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2020: Lessons learnt

Mallika Bajaj | Updated on December 30, 2020 Published on December 30, 2020

Together again: When a virus threatens us all equally, we reach out to family and friends, distant relatives, long-forgotten schoolmates, and even those we once actively disliked   -  ISTOCK.COM

The year was like no other: It gave us immeasurable grief but also taught us to hold hands

* It takes courage to cancel that ticket home; not see our loved ones when we feel happy, or low

* The year 2020 has taught us something that we never knew — or may have forgotten — that there is joy in waiting

* The thought that someone has opted to be uncomfortable to keep us safe makes us happy. And we can even imagine the smile under the mask

***

It’s been a year like no other. But as the wise ones say, this too shall pass. Meanwhile, let’s look back at 2020, and what a tiny virus taught us:

Courage

We have gone through tough times. We wake up every morning, praying that we’ve kept our jobs, and that we are another day closer to a healthier world. It takes courage to cancel that ticket home; not see our loved ones when we feel happy, or low. It takes courage to keep our family smiling knowing we’ve given up a dream, and may just have to start from scratch. All this, amidst figuring out a new meal plan, tightening the budget and working from home while juggling housework. But we have managed.

Patience

Each day leads to another, and we keep our spirits up with the thought that our patience — staying safe, keeping others safe — will bear fruit one day. Soon. The year 2020 has taught us something that we never knew — or may have forgotten: That there is joy in waiting. It rebuilds our capacity to tolerate trouble and suffering, knowing that the sun will be out again.

Hygiene

Remember those days when someone sneezed without using a hanky or turning away, or when people sat down for a meal without washing their hands? All that is a thing of the past. Even the nose picker who would shake hands immediately after seemingly digging for gold knows better now. Hand washing is an essential part of our lives now, as is cleaning surfaces. And there are even masks now that save us from inveterate burpers and belchers!

We not alone

We’re all in this together; as are our anxieties and concerns. We have reached out not just to family and friends, to distant relatives and long-forgotten schoolmates, but even those we once actively disliked. Who cares about old slights — did she really snigger when she saw my new haircut? — when a virus threatens us all equally?

Adapt, adapt, adapt

The last few months have helped us learn how to adapt. As Covid-19 unfurled and all our plans crumbled, we all began setting up plan B, and then plan C, and even plan Z. We have found new ways to communicate, commerce and co-exist virtually. We have tackled the hurdles of working from home — improved connectivity, zeroed in on new work hours, found a cosy corner the baby — or the dog — can’t walk up to. Groceries have GPS-ed their way into our homes. And while quite a few of us still wear our masks to cover merely our chins, missing the nose — and the point — most of us have learnt to live with masks. In fact, psychologically, a whole new compartment in our brains has unclogged, allowing us to breathe, with no real worries. Covid-19 has shaken us back to our senses, and made us realise that irrespective of our profession, financial background, race and gender, what truly matters is health, along with family and the well-being of our communities. The rest is just man-made chaos.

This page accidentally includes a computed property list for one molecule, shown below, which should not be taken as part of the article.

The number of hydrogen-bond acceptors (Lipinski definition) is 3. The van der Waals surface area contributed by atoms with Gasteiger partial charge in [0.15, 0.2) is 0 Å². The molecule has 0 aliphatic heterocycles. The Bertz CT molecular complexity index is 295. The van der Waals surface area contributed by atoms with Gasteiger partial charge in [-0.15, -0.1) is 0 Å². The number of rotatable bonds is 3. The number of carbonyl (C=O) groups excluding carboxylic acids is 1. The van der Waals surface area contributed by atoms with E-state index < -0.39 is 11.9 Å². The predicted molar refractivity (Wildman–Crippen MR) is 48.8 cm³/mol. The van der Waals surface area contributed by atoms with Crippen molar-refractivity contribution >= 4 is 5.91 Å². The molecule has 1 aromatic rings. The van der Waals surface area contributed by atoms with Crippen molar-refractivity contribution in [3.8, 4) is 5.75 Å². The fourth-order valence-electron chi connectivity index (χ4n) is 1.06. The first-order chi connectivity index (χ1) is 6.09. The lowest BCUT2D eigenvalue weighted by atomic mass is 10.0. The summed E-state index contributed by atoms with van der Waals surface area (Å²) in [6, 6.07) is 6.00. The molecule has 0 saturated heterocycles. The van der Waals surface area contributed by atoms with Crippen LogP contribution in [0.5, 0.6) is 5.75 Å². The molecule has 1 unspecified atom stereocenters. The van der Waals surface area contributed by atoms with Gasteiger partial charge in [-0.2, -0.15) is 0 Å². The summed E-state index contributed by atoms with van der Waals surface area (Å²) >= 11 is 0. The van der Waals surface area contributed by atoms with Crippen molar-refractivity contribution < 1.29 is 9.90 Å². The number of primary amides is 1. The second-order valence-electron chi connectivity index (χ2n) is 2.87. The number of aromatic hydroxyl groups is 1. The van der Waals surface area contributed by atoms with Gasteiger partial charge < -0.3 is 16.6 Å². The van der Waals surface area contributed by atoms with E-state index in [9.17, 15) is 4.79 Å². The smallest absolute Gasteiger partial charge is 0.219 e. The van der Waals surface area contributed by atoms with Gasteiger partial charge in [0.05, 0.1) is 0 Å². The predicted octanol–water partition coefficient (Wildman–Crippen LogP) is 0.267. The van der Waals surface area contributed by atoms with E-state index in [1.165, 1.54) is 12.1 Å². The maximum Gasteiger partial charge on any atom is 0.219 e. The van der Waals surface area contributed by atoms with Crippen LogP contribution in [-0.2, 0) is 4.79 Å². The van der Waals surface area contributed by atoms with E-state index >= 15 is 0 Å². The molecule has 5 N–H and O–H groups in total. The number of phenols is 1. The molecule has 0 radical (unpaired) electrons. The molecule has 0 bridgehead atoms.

Kindness is the new currency

It sucks, no doubt, to be stuck with no light at the end of a winding tunnel. But think for a moment, and we will realise that it’s not a bad idea to slow down, do some deep thinking around our life and commitment to things we care deeply about, and resuscitate negotiated core values. Happiness takes so little — a smile, a cup of chai, the sun in our face, playlists from pre-Covid-19 days, and a glimpse of our loved ones. In our new normal, even a properly masked person exudes kindness. The thought that someone has opted to be uncomfortable to keep us safe makes us happy. And we can even imagine the smile under the mask.

Soul story

This is the time to pause, to tell us a story, to listen. Now, more than ever before, we may find ourselves thinking about the purpose that drives us, the meaning of all that we’ve been chasing all these years. We have looked inwards and realised that self-love isn’t just about taking care of your needs but being generous and reaching out to others, especially the less privileged. Covid-19 has taught us that we need to perform a few more acts of kindness, offer help, protect animals, or give comfort to someone feeling lonely or anxious. Meditate, hum, chant — whatever catches our fancy. The truth is inside us.

We have learnt to put ourselves second.

Mallika Bajaj, the founder of a digital media studio, is based in New Delhi

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Published on December 30, 2020
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